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Shopping Jewel to prospects, but no takers yet

Exterior Jewel Osco store 3400 block N. Western Ave. photographed Tuesday. | Sun-Times

Exterior of Jewel Osco store at 3400 block of N. Western Ave., photographed Tuesday. | Sun-Times

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Updated: November 13, 2012 6:28AM



The fate of Jewel-Osco grocery stores will be shaped by bids that analysts say could leave Jewel’s parent company, Supervalu, and the supermarket chain flailing.

No one expects Supervalu, based in Eden Prairie, Minn., to be sold as a whole, but one analyst believes the Jewel-Osco chain could have a bright future with the right owner. Jewel, which operates 174 stores locally, remains the No. 1 grocer in the Chicago area with a 31 percent market share, though it has been losing ground to low-price rivals.

Supervalu announced July 11 it had hired Goldman Sachs and Greenhill & Co. to help it review “strategic alternatives,” including selling all or part of the company. That announcement coincided with Supervalu reporting disappointing earnings, suspending dividends and reducing capital, administrative and operational spending.

Among the pessimistic forecasters is Michael Keara, equity analyst at Chicago-based Morningstar, who described Supervalu as “missing on all cylinders.”

“It’s a bad business,” Keara said. “Other retailers, such as Target and Wal-Mart, get people in their stores by selling food at extremely low profits, and make their money when shoppers buy a TV or cosmetics or clothes.”

Jewel-Osco and its parent company are deep in debt and have lost sales and market value for more than four years — a situation that prompted one expert to predict Jewel grocery stores may go out of business in 10 to 15 years.

“They have enough cash to ride it out that long but there’s a high expectation of default if their profits don’t improve,” said the expert who asked not to be named.

The expert said Supervalu’s distribution business, including a Melrose Park distribution center, is also dwindling because the ma-and-pa stores who once were its customers are going out of business themselves.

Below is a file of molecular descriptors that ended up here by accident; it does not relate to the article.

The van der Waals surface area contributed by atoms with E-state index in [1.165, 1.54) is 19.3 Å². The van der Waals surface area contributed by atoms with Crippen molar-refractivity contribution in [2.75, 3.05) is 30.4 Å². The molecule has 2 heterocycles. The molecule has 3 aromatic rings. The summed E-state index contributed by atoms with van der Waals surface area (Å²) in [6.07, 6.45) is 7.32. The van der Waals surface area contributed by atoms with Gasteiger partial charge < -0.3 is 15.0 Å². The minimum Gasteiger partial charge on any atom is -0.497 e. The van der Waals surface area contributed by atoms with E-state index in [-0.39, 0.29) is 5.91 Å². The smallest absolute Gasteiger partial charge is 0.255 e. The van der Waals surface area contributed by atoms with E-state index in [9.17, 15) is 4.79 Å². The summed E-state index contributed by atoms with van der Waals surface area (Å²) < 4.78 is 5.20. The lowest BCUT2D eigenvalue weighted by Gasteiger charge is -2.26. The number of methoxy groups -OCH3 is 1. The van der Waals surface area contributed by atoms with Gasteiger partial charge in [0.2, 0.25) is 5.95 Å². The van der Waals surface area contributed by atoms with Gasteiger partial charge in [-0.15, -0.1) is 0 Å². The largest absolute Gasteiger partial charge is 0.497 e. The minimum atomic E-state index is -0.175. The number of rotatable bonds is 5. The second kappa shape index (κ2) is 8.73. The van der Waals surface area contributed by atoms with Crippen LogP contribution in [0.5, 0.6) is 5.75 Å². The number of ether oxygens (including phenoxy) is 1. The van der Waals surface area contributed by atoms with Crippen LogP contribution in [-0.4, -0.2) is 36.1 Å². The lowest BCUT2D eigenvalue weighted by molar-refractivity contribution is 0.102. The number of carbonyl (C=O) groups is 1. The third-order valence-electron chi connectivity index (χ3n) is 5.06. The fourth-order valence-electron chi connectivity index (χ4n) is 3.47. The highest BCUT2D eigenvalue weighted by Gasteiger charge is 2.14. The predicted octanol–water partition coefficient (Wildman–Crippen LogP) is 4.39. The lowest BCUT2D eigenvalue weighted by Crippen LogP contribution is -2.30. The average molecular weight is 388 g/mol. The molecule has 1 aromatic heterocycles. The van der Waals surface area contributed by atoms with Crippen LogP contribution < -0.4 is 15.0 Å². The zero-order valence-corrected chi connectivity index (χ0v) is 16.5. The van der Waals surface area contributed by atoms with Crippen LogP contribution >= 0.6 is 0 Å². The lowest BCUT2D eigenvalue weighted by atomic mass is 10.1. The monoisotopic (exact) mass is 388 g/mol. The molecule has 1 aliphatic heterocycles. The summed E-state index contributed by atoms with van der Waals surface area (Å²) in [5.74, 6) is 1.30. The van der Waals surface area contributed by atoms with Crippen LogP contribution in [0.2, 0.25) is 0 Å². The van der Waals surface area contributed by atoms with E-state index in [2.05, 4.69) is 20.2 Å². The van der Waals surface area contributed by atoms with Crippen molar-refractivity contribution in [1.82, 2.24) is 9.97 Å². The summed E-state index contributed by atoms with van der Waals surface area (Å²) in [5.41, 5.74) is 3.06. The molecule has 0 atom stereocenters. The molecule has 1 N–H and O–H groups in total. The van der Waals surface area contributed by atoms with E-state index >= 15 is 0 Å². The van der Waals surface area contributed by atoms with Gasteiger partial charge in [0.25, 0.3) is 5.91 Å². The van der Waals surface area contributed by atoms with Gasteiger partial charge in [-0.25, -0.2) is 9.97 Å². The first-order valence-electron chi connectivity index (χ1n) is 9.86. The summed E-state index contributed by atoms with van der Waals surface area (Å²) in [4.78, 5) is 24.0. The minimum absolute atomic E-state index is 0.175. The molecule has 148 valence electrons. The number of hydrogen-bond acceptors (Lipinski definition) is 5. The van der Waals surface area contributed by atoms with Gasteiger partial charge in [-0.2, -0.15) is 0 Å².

Analyst Joshua Norman of Boston-based Saibus Research sees a different future.

“We believe a good, smart grocery company should consider acquiring Jewel-Osco and integrating it into its operations,” Norman said.

Saibus Research concludes that Dominick’s parent company, Safeway of Pleasanton, Calif., or Kroger, based in Cincinnati, would be suitable buyers because they would gain greater heft in the industry and be better able to negotiate deals with food manufacturers. The firm estimates Jewel-Osco could fetch $1.5 billion to $2 billion, the Save-A-Lot discount chain $2 billion, and the distribution business $1 billion to $1.5 billion.

Despite its struggles, Supervalu continues to throw off cash, generating $1 billion in cash flow last year, and boasts a $400 million market capitalization, Norman said. That’s despite the company’s $2.54 billion in losses and 75 percent plunge in market value over the past two years, according to Bloomberg and Saibus Research.

The company will report second-quarter earnings Oct. 18.

Supervalu traded at more than $40 five years ago. It has been on a retreat ever since: $30 in 2008, $20 in 2010, $10 a year ago. Thursday’s close was $1.90.

Supervalu initially set Monday as a bid deadline and then extended it to an unknown date, Norman said.

Supervalu spokesman Mike Siemienas said Thursday the company has set no timeline.

Analysts have speculated on bidders for various pieces of Supervalu, in addition to Safeway and Kroger. They include private equity players Cerberus Capital Management, Kohlberg Kravis Roberts, TPG Capital and the Yucaipa Companies. Spokespeople for those companies either declined comment or didn’t return calls.

If no bidders emerge, analyst Norman said he believes Supervalu’s new CEO, Wayne C. Sales, could steer the company in the right direction, and might sell one of the supermarket chains to pay down debt. Sales improved revenues and profits at Canadian Tire Corp. when he was CEO from 2000 to 2006 in a similarly competitive market.

Analysts trace Supervalu’s debt problems to Albertson’s 1999 acquisition of American Stores Co. for $9.5 billion, and, seven years later, Supervalu’s $9.8 billion acquisition of Albertson’s, including 202 Jewel-Osco stores in the Chicago region.

The deal put Supervalu into debt just as the economy started sinking, as shoppers sought out discounts over well-known food brands, and as discounters — in particular Walmart — moved into urban areas where traditional supermarkets had few rivals.



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